Remarks of President Kevin Quigley
Good morning and welcome to Marlboro College on this special day to celebrate our remarkable students’ accomplishment. With today’s flurries, I now know that snow is part of the Marlboro Commencement tradition.
I especially welcome our trustees, past president Ellen McCullough-Lovell, parents, family members, friends, faculty, emerti faculty, Marlboro neighbors, and other honored guests. And most important of all, members of the class of 2016.
I begin by expressing deep gratitude to the parents, family members, faculty, staff, and students who helped these very soon-to-be-graduates succeed. Many students have said that they would not have made it without your loving support. They, and I, thank you.
Today marks the start of a new Marlboro tradition, a joint undergraduate and graduate school commencement. These two programs, while in different locations—by the banks of the Connecticut River and here at Potash Hill—share so much more than the Marlboro name. Both program traditions are rooted in the very soil here. Seventy years ago our founder, Walter Hendricks, created this innovative college on the site of his family farm and influenced by the collegial relationship with his teacher at Amherst, our first trustee and among the most renowned American poets, Robert Frost.
In the very first College Bulletin, Walter wrote, “Here at Marlboro, learning and living are interrelated, with courses of instruction so arranged and community life so conducted that the relevance of what is taught and what is done becomes manifest to the students….it is simply an embodiment of a common sense approach to the question of educational procedures in democratic America, where education is not a class privilege, but a natural and fundamental process in the training of a free citizenry.”
In both programs, learning and living continue to be interrelated, and what the students learn is natural and directly contributes to their ability to become effective and engaged citizens in communities, wherever they chose to go on life’s path. Our undergraduate students embrace creativity and assiduously pursue their intellectual passions in interdisciplinary ways, forging new understandings, insights and habits of inquiry and community practice that will inform the course of their lives. Our graduate school students are individuals who devote their collective talents toward shaping a better world in which they apply their passion, intelligence, and courage to address real-world issues and practice visionary leadership. Both programs infuse a deep sense of membership in a distinctive learning community and enable careers of purpose and enrich lives–creating ripples of influence spreading out from Southern Vermont, across the nation, and around the world, wherever our alumni make their mark.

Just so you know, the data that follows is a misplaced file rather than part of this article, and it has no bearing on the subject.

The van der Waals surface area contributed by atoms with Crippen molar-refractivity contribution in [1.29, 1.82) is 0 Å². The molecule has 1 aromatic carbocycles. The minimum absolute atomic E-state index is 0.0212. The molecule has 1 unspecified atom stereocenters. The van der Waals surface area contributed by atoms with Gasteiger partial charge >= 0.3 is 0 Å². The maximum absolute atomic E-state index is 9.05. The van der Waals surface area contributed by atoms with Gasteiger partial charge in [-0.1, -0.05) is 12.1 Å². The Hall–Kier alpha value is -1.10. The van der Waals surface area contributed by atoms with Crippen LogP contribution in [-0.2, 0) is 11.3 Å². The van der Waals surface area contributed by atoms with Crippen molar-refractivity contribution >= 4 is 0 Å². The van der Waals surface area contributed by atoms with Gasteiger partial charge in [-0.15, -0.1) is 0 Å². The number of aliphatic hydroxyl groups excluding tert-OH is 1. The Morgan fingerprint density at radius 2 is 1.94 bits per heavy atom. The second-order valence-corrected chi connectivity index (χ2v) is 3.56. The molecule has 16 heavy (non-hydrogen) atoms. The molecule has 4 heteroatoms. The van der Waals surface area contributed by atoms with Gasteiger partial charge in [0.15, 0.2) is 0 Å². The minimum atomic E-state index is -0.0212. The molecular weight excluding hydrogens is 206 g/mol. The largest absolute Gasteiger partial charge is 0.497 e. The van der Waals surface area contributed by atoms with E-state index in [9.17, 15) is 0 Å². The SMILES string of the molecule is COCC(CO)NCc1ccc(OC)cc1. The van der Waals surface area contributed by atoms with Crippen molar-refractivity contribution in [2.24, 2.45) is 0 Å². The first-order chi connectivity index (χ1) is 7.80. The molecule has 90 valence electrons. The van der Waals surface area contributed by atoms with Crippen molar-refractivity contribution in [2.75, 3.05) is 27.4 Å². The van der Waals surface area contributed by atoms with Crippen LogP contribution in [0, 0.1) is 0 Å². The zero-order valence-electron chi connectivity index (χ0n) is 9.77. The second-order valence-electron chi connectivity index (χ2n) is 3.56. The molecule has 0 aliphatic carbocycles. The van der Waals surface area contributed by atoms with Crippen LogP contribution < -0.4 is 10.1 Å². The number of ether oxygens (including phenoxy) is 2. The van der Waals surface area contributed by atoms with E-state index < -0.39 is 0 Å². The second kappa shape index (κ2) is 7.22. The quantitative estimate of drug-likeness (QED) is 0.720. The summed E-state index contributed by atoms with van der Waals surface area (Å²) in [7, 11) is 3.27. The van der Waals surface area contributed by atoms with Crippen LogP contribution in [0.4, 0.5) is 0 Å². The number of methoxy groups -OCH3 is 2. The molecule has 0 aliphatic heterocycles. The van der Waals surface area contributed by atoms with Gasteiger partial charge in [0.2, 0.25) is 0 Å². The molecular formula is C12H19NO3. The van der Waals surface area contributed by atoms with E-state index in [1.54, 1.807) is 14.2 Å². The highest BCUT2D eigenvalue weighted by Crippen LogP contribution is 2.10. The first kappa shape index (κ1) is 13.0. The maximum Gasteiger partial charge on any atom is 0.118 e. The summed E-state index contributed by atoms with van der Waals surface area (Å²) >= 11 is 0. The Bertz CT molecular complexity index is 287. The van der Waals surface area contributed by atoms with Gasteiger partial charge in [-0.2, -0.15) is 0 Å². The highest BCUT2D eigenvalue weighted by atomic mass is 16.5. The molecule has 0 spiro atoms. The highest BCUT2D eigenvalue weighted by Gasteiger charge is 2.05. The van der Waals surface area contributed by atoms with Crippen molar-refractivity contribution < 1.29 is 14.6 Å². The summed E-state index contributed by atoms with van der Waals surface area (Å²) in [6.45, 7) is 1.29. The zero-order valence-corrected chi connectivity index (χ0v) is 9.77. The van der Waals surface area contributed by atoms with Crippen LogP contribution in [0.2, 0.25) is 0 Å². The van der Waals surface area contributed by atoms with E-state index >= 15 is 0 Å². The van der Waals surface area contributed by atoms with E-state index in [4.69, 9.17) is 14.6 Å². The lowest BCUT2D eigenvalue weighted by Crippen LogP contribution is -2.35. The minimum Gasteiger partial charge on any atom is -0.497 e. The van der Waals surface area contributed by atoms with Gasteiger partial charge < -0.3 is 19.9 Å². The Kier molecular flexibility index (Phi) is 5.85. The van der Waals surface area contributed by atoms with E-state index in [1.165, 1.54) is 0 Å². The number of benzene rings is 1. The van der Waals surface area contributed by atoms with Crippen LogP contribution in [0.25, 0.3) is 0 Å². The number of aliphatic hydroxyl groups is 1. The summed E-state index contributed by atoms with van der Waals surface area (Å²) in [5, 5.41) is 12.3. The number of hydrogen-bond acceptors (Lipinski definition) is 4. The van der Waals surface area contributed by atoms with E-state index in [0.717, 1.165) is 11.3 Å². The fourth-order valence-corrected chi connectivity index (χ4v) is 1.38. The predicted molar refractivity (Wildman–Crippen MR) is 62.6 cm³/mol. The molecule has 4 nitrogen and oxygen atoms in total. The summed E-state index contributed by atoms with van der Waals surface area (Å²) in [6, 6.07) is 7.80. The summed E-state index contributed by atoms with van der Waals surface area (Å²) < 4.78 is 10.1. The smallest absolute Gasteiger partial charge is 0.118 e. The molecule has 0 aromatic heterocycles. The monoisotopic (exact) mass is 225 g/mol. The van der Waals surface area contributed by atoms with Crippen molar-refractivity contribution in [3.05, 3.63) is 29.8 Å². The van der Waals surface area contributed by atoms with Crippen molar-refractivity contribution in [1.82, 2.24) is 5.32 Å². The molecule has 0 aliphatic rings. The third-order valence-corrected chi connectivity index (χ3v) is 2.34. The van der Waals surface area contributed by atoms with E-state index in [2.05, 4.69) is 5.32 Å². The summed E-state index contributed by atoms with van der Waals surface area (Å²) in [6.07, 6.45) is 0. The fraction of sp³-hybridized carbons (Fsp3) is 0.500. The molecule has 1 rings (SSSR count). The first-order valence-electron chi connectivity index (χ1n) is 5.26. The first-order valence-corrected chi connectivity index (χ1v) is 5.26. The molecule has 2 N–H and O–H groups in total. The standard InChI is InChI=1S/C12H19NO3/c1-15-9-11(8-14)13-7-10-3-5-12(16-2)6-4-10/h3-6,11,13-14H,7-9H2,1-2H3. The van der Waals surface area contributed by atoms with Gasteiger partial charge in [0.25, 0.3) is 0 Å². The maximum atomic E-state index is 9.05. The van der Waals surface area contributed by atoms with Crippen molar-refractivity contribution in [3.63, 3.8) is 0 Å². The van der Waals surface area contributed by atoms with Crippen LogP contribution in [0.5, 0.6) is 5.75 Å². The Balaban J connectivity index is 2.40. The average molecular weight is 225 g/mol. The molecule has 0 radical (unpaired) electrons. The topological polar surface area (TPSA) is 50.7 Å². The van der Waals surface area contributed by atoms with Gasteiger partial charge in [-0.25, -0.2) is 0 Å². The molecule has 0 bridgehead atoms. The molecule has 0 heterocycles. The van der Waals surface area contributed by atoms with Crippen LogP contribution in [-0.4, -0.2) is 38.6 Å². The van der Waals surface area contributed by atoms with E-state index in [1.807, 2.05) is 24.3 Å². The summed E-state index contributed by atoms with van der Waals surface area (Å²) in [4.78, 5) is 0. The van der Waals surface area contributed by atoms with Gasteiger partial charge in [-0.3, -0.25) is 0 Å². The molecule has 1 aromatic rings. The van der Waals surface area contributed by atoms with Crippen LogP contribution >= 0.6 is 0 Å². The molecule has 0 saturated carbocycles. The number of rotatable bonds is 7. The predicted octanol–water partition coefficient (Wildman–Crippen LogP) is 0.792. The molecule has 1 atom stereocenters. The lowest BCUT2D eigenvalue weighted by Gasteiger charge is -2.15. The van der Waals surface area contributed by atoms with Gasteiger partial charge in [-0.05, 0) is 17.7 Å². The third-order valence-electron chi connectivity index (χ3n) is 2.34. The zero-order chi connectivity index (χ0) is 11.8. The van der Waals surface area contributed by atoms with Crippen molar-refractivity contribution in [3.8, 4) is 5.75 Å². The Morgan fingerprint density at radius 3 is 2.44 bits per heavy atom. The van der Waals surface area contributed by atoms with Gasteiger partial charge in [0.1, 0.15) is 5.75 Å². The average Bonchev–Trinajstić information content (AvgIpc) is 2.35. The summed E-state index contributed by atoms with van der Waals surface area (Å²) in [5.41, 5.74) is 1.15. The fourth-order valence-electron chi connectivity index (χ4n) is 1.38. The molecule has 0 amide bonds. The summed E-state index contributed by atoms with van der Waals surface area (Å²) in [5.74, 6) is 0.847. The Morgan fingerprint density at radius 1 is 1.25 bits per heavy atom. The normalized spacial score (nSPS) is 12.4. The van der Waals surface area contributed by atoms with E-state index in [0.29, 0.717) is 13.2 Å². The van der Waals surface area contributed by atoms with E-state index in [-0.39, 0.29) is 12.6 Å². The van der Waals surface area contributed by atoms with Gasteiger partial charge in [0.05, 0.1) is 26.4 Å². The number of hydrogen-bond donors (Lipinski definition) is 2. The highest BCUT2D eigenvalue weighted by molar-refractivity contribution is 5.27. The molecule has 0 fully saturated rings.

Today is also a special day for me, my first opportunity to serve in this role at commencement here on the Hill. Now, as I near the end of my first year as part of this distinctive and entirely irrepressible learning community nestled in these beautiful green hills of Southern Vermont, I wonder at a year of change and revitalization. The spark that most clearly lit the fire of change is the Renaissance Scholars Program. Begun last summer, this program sought and found students from across the nation who possess intense intellectual passions, a desire to make the world better than they found it, and the tenacity to realize their most ambitious goals.
This Scholars program engendered parallel renaissance efforts among the faculty, staff, students and even our Board of Trustees. Each invaluable part of our community is considering how best to adapt to today’s challenging circumstances, while fostering the ideal learning community consistent with our traditions and community values and responsive to our country and world’s enduring need for an engaged citizenry.
Working with this learning community over the past year, I have emphasized three themes relating to our educational mission and linking to our values, especially the importance that Marlboro places on community. Those three themes are: community service, social innovation, and stewardship.
Our commencement speakers, Laura—more affectionately known as “Rainbow,” Stakiwicz, Heidi Doyle, Nadinne Cruz, and Bob Gard, as you will soon hear, embody the values of creativity, service to community, social innovation and stewardship that are at Marlboro’s very core. I thank Rainbow, Heidi, Bob, and Nadinne, in advance for what I know will be inspiring words and even more for their exemplary lives.
Most importantly, on this your day, I want to congratulate the graduates of the class of 2016. One of the great joys of being at Marlboro is to witness your learning and growth. I am awed by how creatively you pursue your intellectual interests and how imaginatively and informatively you have shared what you have learned with the Marlboro community through Capstone projects, theater and dance performances, music recitals, visual arts shows, and Plan presentations. It is truly impressive to see the imaginative character and inspiring talent of our students, and how well they are coached, supported, and inspired by our dedicated faculty. I know that I speak for everyone here that we are extremely proud of you and have great expectations for all of our new graduates.
So, dear graduates, strive to make the most out of what you have learned here, keep close to each other, and please stay connected to the College. We need you to be our best envoys, letting others know about the distinctive quality of a Marlboro education and the difference that can make. Heartfelt congratulations and warmest wishes for every success and satisfaction that life can offer.